No historical earthquake events that had recorded magnitudes of 3.5 or above found in or near Easton, MN.

No historical earthquake events found in or near Easton, MN.

Historical Tornado Events

A total of 86 historical tornado events that had recorded magnitude of 2 or above found in or near Easton, MN.

Distance (miles)DateMagnitudeStart Lat/LogEnd Lat/LogLengthWidthFatalitiesInjuriesProperty DamageCrop DamageAffected County
12.91981-06-23243°43'N / 93°39'W1.00 Mile30 Yards00250K0Faribault
15.41967-04-30343°40'N / 93°35'W43°51'N / 93°36'W12.30 Miles100 Yards22325.0M0Freeborn
15.61994-08-07243°57'N / 94°05'W5.00 Miles40 Yards0050K0Blue Earth
 Brief Description: This tornado touched down near County Road 10 in Lyra Township, 3 miles east of Vernon Center. As it tracked to the southeast, it damaged 4 barns, 2 mobile homes and 2 homes. It then entered Sterling Township, caused significant crop damage by flattening a path through a corn field. It damaged 3 more barns and 9 more homes before lifting off the ground about 1 mile east of Sterling Center. Despite the amount of damage, there were no injuries or fatalities. Overall, 12-14 buildings received structural damage and 7 barns were damaged.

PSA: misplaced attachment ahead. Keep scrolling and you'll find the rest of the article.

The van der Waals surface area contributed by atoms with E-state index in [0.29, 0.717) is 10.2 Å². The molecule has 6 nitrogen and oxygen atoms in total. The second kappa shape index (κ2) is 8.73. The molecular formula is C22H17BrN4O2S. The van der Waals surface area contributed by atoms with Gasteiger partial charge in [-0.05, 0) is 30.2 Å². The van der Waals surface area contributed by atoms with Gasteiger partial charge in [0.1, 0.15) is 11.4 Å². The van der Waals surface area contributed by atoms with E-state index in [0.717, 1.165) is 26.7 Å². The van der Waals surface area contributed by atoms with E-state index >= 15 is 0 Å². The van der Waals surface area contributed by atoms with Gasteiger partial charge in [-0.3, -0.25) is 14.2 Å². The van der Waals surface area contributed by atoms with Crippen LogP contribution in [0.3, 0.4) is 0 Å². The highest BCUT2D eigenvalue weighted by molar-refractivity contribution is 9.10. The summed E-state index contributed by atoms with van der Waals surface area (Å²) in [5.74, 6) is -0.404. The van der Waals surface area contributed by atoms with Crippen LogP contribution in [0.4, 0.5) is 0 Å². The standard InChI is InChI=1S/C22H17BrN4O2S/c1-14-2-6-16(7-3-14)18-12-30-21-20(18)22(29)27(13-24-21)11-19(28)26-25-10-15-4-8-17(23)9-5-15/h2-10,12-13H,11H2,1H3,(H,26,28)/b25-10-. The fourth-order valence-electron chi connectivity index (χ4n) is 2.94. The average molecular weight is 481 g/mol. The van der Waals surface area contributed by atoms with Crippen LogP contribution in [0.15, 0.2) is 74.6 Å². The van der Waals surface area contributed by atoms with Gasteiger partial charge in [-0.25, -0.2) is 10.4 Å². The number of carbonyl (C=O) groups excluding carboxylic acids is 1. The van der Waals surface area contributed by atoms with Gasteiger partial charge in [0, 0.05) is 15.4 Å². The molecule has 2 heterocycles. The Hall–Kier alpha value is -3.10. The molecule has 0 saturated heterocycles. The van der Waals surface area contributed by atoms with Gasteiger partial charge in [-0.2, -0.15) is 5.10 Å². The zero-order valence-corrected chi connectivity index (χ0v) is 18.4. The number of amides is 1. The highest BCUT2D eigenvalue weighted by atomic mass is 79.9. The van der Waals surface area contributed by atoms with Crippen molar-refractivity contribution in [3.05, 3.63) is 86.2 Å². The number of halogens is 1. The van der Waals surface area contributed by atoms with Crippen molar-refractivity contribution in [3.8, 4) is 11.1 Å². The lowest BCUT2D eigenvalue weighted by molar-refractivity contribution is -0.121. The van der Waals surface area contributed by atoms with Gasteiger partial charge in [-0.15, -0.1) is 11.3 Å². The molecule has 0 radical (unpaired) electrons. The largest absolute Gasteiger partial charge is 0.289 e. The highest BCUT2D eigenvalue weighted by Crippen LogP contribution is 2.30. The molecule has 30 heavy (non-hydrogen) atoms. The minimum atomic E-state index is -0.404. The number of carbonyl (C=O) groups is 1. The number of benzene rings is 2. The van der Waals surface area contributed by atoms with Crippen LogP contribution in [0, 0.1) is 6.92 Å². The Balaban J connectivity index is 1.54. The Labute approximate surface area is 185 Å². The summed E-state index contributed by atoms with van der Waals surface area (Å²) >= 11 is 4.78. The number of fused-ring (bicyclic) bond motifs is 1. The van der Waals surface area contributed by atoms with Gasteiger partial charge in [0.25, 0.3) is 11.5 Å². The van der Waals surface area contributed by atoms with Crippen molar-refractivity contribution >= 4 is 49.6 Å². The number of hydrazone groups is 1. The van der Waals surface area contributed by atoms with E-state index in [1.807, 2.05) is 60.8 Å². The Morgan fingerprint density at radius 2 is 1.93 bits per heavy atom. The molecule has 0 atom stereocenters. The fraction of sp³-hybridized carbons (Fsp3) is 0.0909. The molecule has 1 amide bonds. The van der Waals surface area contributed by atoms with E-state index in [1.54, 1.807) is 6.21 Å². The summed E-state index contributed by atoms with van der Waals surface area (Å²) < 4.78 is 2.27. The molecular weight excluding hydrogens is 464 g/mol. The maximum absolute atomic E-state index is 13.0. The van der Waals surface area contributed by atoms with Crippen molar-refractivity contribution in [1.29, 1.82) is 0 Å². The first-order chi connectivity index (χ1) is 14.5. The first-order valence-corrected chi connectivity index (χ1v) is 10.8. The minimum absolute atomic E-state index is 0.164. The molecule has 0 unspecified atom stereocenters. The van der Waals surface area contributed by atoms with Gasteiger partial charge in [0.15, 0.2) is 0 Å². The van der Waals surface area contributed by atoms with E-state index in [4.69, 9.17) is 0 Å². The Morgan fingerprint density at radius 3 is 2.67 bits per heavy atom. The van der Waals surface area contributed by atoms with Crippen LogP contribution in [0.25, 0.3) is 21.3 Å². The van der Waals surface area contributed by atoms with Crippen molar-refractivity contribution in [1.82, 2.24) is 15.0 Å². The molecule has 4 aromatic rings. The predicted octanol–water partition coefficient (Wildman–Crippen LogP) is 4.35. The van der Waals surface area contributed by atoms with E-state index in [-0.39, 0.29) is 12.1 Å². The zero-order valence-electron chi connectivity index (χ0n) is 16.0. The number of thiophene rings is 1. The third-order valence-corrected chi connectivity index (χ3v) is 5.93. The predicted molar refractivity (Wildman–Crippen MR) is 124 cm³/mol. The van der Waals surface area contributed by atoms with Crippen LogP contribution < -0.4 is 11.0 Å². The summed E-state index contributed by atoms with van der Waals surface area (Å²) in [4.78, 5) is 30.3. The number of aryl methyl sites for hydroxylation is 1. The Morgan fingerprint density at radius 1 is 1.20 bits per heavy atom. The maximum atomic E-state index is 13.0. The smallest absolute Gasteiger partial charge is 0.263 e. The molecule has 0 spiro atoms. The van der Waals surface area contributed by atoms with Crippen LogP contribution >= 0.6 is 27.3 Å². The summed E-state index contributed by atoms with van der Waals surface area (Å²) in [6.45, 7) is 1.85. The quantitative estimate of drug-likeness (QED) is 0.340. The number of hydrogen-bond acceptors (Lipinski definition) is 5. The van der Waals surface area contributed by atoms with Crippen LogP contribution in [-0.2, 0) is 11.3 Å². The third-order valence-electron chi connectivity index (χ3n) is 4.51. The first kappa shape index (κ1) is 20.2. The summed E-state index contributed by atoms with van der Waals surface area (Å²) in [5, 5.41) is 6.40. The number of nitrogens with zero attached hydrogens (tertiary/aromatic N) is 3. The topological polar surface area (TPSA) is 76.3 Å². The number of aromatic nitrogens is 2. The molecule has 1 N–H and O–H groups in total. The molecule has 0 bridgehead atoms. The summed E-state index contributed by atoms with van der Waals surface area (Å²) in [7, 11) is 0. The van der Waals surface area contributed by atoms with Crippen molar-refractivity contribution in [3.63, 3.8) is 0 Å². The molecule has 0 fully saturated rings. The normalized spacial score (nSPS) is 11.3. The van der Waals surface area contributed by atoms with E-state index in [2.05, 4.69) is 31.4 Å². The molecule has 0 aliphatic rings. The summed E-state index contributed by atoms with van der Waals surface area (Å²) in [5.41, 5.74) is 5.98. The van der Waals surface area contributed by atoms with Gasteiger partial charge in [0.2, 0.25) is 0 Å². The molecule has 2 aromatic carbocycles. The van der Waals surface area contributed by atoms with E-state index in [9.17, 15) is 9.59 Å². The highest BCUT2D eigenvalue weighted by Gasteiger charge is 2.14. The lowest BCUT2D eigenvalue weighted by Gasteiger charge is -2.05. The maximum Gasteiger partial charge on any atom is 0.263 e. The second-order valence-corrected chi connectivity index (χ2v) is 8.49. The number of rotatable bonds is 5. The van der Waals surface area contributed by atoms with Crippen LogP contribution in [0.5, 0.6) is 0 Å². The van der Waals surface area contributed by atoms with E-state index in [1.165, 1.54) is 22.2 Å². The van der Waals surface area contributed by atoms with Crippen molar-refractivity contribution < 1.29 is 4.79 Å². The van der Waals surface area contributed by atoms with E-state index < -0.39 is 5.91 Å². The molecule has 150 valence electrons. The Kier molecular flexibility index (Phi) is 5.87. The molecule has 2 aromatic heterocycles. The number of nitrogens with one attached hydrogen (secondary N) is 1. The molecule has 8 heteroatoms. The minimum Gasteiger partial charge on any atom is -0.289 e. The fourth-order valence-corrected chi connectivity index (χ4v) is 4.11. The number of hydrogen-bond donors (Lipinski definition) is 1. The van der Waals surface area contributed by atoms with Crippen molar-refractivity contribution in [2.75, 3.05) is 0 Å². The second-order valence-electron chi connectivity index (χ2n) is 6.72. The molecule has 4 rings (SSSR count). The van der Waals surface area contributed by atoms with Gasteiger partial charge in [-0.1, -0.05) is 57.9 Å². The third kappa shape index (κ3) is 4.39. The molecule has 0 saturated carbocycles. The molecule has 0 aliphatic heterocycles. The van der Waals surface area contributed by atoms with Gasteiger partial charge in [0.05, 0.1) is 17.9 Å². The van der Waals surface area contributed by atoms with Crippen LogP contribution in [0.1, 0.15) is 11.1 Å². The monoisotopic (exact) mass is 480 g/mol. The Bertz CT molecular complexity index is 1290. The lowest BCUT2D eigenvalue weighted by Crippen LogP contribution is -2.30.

15.91967-04-30343°51'N / 93°36'W43°56'N / 93°40'W6.10 Miles100 Yards0025.0M0Waseca
16.22010-06-25244°00'N / 94°02'W43°58'N / 94°01'W2.00 Miles40 Yards000K0KBlue Earth